Multi-target reasoning. Traditionally, the logic reasoning problem is to solve the problem of learning first-order logical Horn clauses from a KG [sadeghian2019drum]. However, in multi-target scenarios, there would be several tail entities satisfying the predicate , given only one head entity such that . In other words, may have more than one nephew (niece) , and we may finally infer that is the uncle of ’s by following various rule patterns.

Therefore, the way we regard the knowledge graph reasoning task is different from that of Neural LP [yang2017differentiable]. The task here is considered to be composed of a query , an entity head that the query is about, and a set of entities tails that are the answers to the query such that . Finally we want to find the most possible relational pattern to reason out the predicate through inducing over the whole query . Thus, given maximum length , we assign a single confidence score (i.e. probability) to a set of rule paths ’s adhering to the same pattern p that connects and 111 In Neural LP framework, they view tail as the question to query, and only one head the answer to the query. Then a confidence is assigned to one particular path . :

(2)

During inference, given an entity , the unified score of a tail can be computed by adding up the confidence scores of all rule paths that infer , and the model will produce a ranked list of entities where higher the score implies higher the ranking.

3.2 Graph structure

[Directed Labeled Multigraph] A directed labeled multigraph is a tuple , where denotes the set of vertices, and is a multiset of directed, labeled vertex pairs (i.e. edges) in the graph .

Because of its graph structure, a knowledge graph can be regarded as a directed labeled multigraph [stokman1988structuring]. In this paper, "graph" is used to refer to "directed labeled multigraph" for the sake of simplicity. is the corresponding graph structure of . and stand for the number of vertices and number of edges respectively for a graph . Particularly in a KG, and the total number of triplets equals the number of edges .

In a graph , the degree of a vertex is the number of edges incident to it. When it comes to directed graphs, in-degree and out-degree of a vertex is usually distinguished, which are defined as

(3)
(4)

Furthermore in KGs, the bw-degree(q) and fw-degree(q) of a given vertex can be computed via the following equations

(5)
(6)

which are exactly the number of answers to query questioned from when performing backward and forward reasoning.

3.3 Novel indicators for reasoning performance

In the following, we propose two novel computational methods to help evaluate a KG reasoning model. More specifically, we analyse the reasoning complexity from the inherent attributes of the graph structure corresponding to a KG .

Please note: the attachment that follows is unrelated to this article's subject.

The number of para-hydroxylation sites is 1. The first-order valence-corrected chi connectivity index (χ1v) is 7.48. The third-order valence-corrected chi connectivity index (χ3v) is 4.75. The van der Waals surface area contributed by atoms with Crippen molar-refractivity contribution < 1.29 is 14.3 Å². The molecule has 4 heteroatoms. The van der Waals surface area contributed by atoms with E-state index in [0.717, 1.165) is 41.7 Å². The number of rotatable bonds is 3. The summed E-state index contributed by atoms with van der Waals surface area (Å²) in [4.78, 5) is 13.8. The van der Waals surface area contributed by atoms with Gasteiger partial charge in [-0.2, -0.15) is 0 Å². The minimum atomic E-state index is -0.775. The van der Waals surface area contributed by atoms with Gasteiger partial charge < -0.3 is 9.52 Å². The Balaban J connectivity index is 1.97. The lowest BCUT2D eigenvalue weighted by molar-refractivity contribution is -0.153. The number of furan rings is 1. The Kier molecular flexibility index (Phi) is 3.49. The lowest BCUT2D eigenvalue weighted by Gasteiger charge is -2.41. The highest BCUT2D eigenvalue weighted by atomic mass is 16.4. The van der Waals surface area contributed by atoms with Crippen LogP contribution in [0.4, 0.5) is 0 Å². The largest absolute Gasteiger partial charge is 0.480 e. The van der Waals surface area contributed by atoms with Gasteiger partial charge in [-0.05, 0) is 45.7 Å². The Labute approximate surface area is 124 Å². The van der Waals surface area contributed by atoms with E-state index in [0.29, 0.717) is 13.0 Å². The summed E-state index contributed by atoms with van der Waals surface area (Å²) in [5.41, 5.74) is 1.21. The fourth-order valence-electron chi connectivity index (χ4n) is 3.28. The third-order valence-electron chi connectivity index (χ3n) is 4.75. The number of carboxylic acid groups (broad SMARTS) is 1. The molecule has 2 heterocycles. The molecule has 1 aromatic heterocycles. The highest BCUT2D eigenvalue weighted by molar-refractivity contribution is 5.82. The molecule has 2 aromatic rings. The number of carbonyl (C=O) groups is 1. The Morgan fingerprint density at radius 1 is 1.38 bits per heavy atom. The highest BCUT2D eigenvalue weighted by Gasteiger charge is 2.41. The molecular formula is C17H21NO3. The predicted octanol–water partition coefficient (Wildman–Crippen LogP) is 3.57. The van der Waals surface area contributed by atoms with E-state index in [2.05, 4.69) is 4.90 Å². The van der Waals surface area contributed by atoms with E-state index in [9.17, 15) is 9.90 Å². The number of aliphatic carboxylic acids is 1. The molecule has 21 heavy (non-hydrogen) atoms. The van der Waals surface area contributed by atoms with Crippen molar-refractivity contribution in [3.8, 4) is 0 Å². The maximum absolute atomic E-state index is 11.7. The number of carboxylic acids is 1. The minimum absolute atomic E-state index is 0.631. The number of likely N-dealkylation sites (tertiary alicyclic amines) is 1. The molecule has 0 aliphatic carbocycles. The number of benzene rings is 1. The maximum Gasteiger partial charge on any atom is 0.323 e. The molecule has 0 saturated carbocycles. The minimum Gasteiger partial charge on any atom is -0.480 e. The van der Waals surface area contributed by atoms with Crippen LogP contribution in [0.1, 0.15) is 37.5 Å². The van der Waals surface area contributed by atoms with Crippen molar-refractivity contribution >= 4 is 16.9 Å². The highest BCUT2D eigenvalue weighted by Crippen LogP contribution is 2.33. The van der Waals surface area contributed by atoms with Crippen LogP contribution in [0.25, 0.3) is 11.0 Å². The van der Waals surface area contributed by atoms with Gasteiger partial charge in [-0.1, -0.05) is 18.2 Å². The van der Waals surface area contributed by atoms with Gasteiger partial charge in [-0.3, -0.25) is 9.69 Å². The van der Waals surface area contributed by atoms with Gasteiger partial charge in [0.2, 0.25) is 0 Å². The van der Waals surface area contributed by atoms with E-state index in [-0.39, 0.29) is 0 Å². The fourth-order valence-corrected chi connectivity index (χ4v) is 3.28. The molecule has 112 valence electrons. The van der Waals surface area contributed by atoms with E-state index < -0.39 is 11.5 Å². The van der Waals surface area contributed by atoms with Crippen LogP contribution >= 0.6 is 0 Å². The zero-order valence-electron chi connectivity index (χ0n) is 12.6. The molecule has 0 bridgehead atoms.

3.3.1 Saturation

[Macro Reasoning Saturation] Given a query and the maximum length of a rule pattern , the macro reasoning saturation of in relation to predicate , i.e. , is the percentage of triples in subgraph such that .

We compute the macro reasoning saturation using the following equation:

(7)

with being the number of edges (i.e. the number of triples) in . We can reasonably say that the larger grows, the more likely can be as a proper inference of the query . When equals 1, it means we can reason out every factual triples in through at least one rule path following the pattern .

[Micro Reasoning Saturation] Given the maximum length of a rule pattern, we define the micro reasoning saturation of pattern as following. Firstly, for a specific triple , i.e. , is the percentage of the number of paths such that as to all paths from to .

The equation to compute is

(8)

Then, we average on all triples and get the micro reasoning saturation of pattern for query :

(9)

In Eqs. (7) and (9), and assess how easy it is to infer following the pattern respectively from a macro and a micro perspective. The higher the two indicators are, the easier we are to gain the inference that . In order to obtain an overall result, we define the comprehensive reasoning saturation by combining the two indicators through multiplication.

(10)

3.3.2 Bifurcation

In this section, we give the definition of bifurcation.

[Bifurcation] Given a query , the forward bifurcation is the proportion of head entity with within all head entities in . Likewise, the backward bifurcation is defined on tail entities in with .

Bifurcation(s) can be computed on both forward and backward reasoning directions and are formulated as follows:

(11)
(12)

and indicate the problem scale when performing backward and forward reasoning in case that there are multiple targets. As is shown in Fig. 1, for query , there are three head entities and two tail entities and . Hence the backward bifurcation of query is for there are two () daughters of ’s but only one of ’s, meaning that half of the fathers (mothers) have at least two daughters. Similarly, because no one in has more than one parent in this KG.